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Bank of England cloud concerns: Concentration risk fears remain

Reading the draft supervisory statements it is clear that concerns around concentration risk vendor lock-in have not dissipated in the past three years.

“Some participants are also outsourcing their financial market infrastructure connectivity to the cloud, which could introduce new or increase existing systemic risks for FMIs and the payment system as a whole… The technical complexity of some technologies provided by third parties coupled with the fact that they are constantly evolving can make it difficult for the boards and senior management of FMIs to understand and manage relevant risks. These difficulties can be amplified when third parties outsource parts of the services they have contracted to provide to FMIs or participants to other third parties. This is known as ‘sub-outsourcing’ and it increasingly involves complex, long chains of third parties” one statement warns.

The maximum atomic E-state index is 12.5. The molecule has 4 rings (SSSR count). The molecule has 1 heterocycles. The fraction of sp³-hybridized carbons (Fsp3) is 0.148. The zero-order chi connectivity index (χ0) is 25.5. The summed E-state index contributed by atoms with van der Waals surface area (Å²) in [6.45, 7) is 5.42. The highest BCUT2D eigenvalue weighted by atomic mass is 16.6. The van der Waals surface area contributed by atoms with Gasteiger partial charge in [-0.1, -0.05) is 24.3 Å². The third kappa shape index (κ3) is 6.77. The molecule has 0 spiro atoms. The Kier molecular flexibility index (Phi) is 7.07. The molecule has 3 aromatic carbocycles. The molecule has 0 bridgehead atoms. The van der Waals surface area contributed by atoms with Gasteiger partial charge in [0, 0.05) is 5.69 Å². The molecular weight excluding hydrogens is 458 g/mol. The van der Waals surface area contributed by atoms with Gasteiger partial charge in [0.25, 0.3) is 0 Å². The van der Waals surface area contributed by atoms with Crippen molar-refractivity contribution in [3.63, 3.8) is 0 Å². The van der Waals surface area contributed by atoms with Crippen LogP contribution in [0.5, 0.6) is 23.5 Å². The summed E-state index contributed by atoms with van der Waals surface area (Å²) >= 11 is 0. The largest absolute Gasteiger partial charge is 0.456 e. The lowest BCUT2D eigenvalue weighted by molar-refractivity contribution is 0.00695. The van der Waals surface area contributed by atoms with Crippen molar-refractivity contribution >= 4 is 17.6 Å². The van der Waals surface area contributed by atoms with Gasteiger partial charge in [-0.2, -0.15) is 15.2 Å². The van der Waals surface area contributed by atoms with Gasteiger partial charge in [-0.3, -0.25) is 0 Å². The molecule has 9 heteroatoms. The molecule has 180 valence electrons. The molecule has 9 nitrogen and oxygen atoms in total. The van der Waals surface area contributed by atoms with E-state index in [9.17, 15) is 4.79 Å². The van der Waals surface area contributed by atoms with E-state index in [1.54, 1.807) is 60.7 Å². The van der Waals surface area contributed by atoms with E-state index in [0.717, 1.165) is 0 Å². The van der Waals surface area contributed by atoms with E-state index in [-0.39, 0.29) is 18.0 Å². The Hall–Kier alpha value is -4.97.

It adds: “In addition, the provision of certain outsourced and third party services, such as the cloud, which can be heavily dominated by a small group of third parties, may limit FMIs’ or participants’ ability to exit outsourcing arrangements without incurring significant costs, and/or disruption, and require significant resources and time (‘vendor lock-in’)… if a large number of FMIs become dependent on a small number of dominant outsourced or third party arrangements which are very difficult or impossible to substitute, this could, over time, give rise to systemic concentration risks. A major disruption, outage or failure at one of these third parties could create a single-point-of-failure with potential adverse consequences for financial stability.”

New rules are on the horizon

Payments firms should have business continuity plan that ensure they are “able to resume operations